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Toronto International Film Festival 2016: Walter Hill’s (Re)Assignment

The film’s dialogue is entertainingly hard-boiled, and the performances knowing without ever being arch.

Toronto Film Review: Walter Hill's (Re)Assignment
Photo: Toronto International Film Festival

Walter Hill’s first feature film since 2012’s Bullet to the Head is, like much of the finest pulp fiction, designed to shock. To wit: Did you hear the one about the rogue surgeon who turned the hitman into the hitwoman? What a hook! And what a lurid, tattered paperback it would make, though Hill treats the story more like an underground comic book, complete with transitional sequences featuring exaggerated thought bubbles and garish splash panels.

Sensitivity, at least of the calculated sort, doesn’t enter into the proceedings. The film’s as steely as Sigourney Weaver’s Dr. Rachel Kay, a sort of Hannibal Lecter by way of Marlene Dietrich who liberally quotes Shakespeare and Poe, and has a monomaniacal disdain for most of humanity. But as she tells the smug head psychiatrist (Tony Shaloub) of the mental hospital where she’s imprisoned, the main target of her ire is assassin Frank Kitchen (Michelle Rodriguez), who murdered her brother (Adrian Hough) several years before. The doctor’s elaborate revenge culminates in the bearded, virile Kitchen given forced gender reassignment surgery. And then the counter-revenge begins.

Rodriguez plays both the male and female versions of Kitchen, in a performance that’s the scuzzy flipside of Vanessa Redgrave’s imaginative, compassionate work as trans tennis player Renée Richards in the 1986 television movie Second Serve. There’s a bit of Frankenstein’s monster and his Bride in the way Kitchen reacts to his new female anatomy—alternately horrified and fascinated, a career slayer suddenly forced to reevaluate his/her code of (dis)honor. Hill’s oeuvre has always had a philosophical bent; at their best, his films tweak machismo and its offshoots in provocative ways. Think of the displaced national guardsmen curiously scrutinizing the “steel pussy” man-trap in 1981’s Southern Comfort, or the way Ian McShane’s abusive saloon owner Al Swearengen warms to Paula Malcomson’s prostitute Trixie over the course of the pilot episode of HBO’s Deadwood.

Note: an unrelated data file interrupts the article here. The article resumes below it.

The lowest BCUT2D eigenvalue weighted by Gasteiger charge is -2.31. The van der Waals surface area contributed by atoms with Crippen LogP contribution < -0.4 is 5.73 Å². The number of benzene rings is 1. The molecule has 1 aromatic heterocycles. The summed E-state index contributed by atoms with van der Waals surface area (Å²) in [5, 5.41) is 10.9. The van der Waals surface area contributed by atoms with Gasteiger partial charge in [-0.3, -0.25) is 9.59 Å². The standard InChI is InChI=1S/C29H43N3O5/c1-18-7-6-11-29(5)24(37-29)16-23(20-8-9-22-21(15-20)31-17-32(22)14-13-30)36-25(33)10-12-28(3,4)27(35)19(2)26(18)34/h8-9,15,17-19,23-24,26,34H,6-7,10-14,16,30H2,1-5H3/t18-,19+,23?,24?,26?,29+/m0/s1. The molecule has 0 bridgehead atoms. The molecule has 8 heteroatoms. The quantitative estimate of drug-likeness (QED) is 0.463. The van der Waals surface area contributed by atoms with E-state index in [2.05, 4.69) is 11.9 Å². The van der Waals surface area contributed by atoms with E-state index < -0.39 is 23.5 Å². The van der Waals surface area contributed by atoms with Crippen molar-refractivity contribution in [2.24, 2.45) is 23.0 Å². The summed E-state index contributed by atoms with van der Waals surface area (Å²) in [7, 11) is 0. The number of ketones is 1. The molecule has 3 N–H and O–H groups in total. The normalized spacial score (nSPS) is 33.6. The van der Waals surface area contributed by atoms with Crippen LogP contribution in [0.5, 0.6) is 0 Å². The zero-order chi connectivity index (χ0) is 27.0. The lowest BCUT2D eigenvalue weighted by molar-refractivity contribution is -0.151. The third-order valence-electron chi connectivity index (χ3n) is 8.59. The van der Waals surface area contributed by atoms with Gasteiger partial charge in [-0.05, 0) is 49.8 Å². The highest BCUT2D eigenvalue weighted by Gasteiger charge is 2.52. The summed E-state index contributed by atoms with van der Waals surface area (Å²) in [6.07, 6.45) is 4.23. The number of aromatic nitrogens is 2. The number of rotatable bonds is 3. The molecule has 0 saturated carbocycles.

A key scene in (Re)Assignment sees the newly female Kitchen holed up with kindly nurse Johnnie (Caitlin Gerard). Some tender foreplay follows, though Kitchen is at a loss as to how he can make love as a she. Without missing a beat, Johnnie tenderly replies, “You’ll do fine.” Hill specializes in these moments of human connection—the grounding emotions amid the sensational artifice. He’s found a perfect vehicle with (Re)Assignment, which he co-wrote with Denis Hamill, to explore his frequent obsessions.

The dialogue is entertainingly hard-boiled, and the performances knowing without ever being arch. (Weaver is especially terrific in all her scornful, pantsuited finery.) And though the settings are spare (typically there’s no more than three people in any given scene) and the camerawork economical, the film never feels cheap because Hill approaches it with an old-hand confidence similar to Francis Ford Coppola and John Carpenter’s recent low-budget, late-career efforts, Twixt and The Ward, respectively.

Great artists dare to offend, or at least risk offense, and there’s no doubt that (Re)Assignment will gall many viewers—the trans community, especially—because of its cocky surface and its scandalizing central conceit. But not all exploitation films are necessarily exploitative. If anything, the brazen outrageousness of such works has the potential to bring us closer to essential human truths, or at least force us to grapple with the contradictions of living in an ever-shifting world. The contextual burden is on Hill, and there’s enough specificity—of emotion, of tone, of perspective—in (Re)Assignment to suggest he’s in no way making some broad, insensitive statement about a group of people, so much as he’s illuminating a single character’s crisis of faith, and the radical revelation that results.

The Toronto International Film Festival runs from September 8–18.

This article was originally published on The House Next Door.

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